"Life On The Houston Fifth Ward’s Plume"

"HOUSTON — There's a certain smell that reminds Dianna Cormier-Jackson of her childhood on Leila Street in Houston's Fifth Ward. When she was young in the early 1960s, she recalls the air there feeling "heavy," as if it was thick with oil and gasoline. Some days, the heavy smell would be so strong that her parents would make her and her siblings stay in the house. But on school days, they marched out into the rank air.

Today, Cormier-Jackson can't catch a whiff of the smell without thinking of her brother Ronald Joseph, who used to walk her home from nearby Dogan Elementary. He would have preferred his sister not tag along after school. Her legs were shorter than his, her steps smaller, and with each of her brother's bounds over the top of the rain puddles, her feet would drop into them with a splash. She remembers looking down at her shoes, stuck in puddles glistening with oil sheens––the holographic blues, purples, and yellows, smeared into the water like a Jackson Pollock painting.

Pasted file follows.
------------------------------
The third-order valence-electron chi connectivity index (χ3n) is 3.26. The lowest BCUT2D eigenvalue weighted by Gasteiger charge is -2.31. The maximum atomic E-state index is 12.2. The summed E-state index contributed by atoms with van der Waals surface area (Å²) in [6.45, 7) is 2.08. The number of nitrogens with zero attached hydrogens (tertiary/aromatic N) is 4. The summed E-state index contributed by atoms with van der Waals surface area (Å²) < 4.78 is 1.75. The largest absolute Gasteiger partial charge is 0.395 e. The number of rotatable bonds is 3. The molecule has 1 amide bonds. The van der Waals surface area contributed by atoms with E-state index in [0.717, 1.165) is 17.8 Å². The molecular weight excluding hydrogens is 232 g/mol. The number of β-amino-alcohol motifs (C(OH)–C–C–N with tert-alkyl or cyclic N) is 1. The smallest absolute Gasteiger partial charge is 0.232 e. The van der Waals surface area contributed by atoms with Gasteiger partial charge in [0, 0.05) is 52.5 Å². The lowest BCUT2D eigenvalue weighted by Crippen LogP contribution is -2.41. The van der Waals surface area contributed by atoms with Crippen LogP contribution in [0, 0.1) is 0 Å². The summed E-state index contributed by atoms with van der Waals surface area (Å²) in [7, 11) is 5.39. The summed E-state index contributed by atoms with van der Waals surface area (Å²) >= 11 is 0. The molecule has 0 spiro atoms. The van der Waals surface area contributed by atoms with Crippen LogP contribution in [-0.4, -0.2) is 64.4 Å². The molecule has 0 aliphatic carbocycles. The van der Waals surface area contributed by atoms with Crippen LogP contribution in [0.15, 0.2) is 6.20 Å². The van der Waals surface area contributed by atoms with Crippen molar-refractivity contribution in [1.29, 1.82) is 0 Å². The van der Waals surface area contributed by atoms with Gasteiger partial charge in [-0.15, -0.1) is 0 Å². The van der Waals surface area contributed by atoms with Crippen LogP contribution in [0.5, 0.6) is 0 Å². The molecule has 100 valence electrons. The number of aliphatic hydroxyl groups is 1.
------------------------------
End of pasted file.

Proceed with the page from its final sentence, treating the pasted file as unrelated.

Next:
Once they made it home, Cormier-Jackson would cry to their mother about how her brother made her mess up her shoes and socks. Her mother would scrub and scrub, but the yellow tint never would wash out."

Xander Peters reports for Scalawag and Environmental Health News August 3, 2021.

Source: Scalawag/EHN, 08/06/2021